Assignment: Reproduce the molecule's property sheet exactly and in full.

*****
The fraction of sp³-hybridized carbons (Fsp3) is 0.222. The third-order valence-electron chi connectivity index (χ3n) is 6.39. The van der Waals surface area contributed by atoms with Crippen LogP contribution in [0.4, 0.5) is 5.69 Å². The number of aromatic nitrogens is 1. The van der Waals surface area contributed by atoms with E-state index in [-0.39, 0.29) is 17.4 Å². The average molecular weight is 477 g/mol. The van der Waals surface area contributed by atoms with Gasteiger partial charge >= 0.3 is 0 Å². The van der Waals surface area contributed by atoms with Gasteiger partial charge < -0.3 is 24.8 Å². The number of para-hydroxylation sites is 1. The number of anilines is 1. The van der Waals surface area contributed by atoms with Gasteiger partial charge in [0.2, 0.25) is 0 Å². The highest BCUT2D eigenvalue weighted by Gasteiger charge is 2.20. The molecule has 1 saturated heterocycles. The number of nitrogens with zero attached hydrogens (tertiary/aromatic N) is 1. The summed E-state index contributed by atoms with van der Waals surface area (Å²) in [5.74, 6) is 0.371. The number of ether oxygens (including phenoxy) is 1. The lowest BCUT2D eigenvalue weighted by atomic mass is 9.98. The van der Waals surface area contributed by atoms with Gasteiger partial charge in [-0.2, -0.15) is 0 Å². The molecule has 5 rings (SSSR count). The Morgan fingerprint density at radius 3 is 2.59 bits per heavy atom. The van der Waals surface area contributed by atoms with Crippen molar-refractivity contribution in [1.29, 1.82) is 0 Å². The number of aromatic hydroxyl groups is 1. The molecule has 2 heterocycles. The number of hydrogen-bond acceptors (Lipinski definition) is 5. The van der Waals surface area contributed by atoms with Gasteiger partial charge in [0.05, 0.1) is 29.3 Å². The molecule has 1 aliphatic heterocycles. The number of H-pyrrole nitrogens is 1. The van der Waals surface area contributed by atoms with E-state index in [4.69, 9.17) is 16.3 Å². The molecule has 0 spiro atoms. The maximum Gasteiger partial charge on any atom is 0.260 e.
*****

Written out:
The fraction of sp³-hybridized carbons (Fsp3) is 0.222. The third-order valence-electron chi connectivity index (χ3n) is 6.39. The van der Waals surface area contributed by atoms with Crippen LogP contribution in [0.4, 0.5) is 5.69 Å². The number of aromatic nitrogens is 1. The van der Waals surface area contributed by atoms with E-state index in [-0.39, 0.29) is 17.4 Å². The average molecular weight is 477 g/mol. The van der Waals surface area contributed by atoms with Gasteiger partial charge >= 0.3 is 0 Å². The van der Waals surface area contributed by atoms with Gasteiger partial charge < -0.3 is 24.8 Å². The number of para-hydroxylation sites is 1. The number of anilines is 1. The van der Waals surface area contributed by atoms with Gasteiger partial charge in [0.2, 0.25) is 0 Å². The highest BCUT2D eigenvalue weighted by Gasteiger charge is 2.20. The molecule has 1 saturated heterocycles. The number of nitrogens with zero attached hydrogens (tertiary/aromatic N) is 1. The summed E-state index contributed by atoms with van der Waals surface area (Å²) in [5.74, 6) is 0.371. The number of ether oxygens (including phenoxy) is 1. The lowest BCUT2D eigenvalue weighted by atomic mass is 9.98. The van der Waals surface area contributed by atoms with Gasteiger partial charge in [-0.2, -0.15) is 0 Å². The molecule has 5 rings (SSSR count). The Morgan fingerprint density at radius 3 is 2.59 bits per heavy atom. The van der Waals surface area contributed by atoms with Crippen molar-refractivity contribution in [1.29, 1.82) is 0 Å². The number of aromatic hydroxyl groups is 1. The molecule has 2 heterocycles. The number of hydrogen-bond acceptors (Lipinski definition) is 5. The van der Waals surface area contributed by atoms with Gasteiger partial charge in [0.05, 0.1) is 29.3 Å². The molecule has 1 aliphatic heterocycles. The number of H-pyrrole nitrogens is 1. The van der Waals surface area contributed by atoms with E-state index in [4.69, 9.17) is 16.3 Å². The molecule has 0 spiro atoms. The maximum Gasteiger partial charge on any atom is 0.260 e.